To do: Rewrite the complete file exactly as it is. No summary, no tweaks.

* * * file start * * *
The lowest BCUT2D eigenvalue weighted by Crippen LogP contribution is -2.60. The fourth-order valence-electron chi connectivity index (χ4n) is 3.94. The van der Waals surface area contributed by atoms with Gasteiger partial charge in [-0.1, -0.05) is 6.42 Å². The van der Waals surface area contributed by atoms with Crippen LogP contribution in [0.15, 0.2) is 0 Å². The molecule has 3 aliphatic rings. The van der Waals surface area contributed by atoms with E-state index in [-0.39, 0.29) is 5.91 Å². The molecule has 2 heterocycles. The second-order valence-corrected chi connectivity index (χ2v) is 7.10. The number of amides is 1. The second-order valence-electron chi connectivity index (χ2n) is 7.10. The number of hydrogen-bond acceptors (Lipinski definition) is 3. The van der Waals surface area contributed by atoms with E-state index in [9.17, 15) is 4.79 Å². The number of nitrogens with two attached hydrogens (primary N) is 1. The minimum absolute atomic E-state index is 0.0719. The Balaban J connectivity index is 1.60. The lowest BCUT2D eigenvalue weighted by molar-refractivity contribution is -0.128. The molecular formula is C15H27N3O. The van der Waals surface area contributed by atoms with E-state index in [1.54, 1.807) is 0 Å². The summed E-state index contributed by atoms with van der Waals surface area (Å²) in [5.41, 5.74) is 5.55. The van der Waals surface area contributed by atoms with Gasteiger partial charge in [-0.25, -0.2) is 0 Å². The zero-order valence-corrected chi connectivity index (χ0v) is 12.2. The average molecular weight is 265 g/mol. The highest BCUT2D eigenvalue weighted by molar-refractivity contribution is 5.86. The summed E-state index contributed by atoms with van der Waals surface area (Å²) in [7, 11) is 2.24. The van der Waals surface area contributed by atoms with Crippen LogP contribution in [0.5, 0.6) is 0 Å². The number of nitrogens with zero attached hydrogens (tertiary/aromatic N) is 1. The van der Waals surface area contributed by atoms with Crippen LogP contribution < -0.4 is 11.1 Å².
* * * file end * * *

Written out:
The lowest BCUT2D eigenvalue weighted by Crippen LogP contribution is -2.60. The fourth-order valence-electron chi connectivity index (χ4n) is 3.94. The van der Waals surface area contributed by atoms with Gasteiger partial charge in [-0.1, -0.05) is 6.42 Å². The van der Waals surface area contributed by atoms with Crippen LogP contribution in [0.15, 0.2) is 0 Å². The molecule has 3 aliphatic rings. The van der Waals surface area contributed by atoms with E-state index in [-0.39, 0.29) is 5.91 Å². The molecule has 2 heterocycles. The second-order valence-corrected chi connectivity index (χ2v) is 7.10. The number of amides is 1. The second-order valence-electron chi connectivity index (χ2n) is 7.10. The number of hydrogen-bond acceptors (Lipinski definition) is 3. The van der Waals surface area contributed by atoms with E-state index in [9.17, 15) is 4.79 Å². The number of nitrogens with two attached hydrogens (primary N) is 1. The minimum absolute atomic E-state index is 0.0719. The Balaban J connectivity index is 1.60. The lowest BCUT2D eigenvalue weighted by molar-refractivity contribution is -0.128. The molecular formula is C15H27N3O. The van der Waals surface area contributed by atoms with E-state index in [1.54, 1.807) is 0 Å². The summed E-state index contributed by atoms with van der Waals surface area (Å²) in [5.41, 5.74) is 5.55. The van der Waals surface area contributed by atoms with Gasteiger partial charge in [-0.25, -0.2) is 0 Å². The zero-order valence-corrected chi connectivity index (χ0v) is 12.2. The average molecular weight is 265 g/mol. The highest BCUT2D eigenvalue weighted by molar-refractivity contribution is 5.86. The summed E-state index contributed by atoms with van der Waals surface area (Å²) in [7, 11) is 2.24. The van der Waals surface area contributed by atoms with Crippen LogP contribution in [0.5, 0.6) is 0 Å². The number of nitrogens with zero attached hydrogens (tertiary/aromatic N) is 1. The van der Waals surface area contributed by atoms with Crippen LogP contribution < -0.4 is 11.1 Å².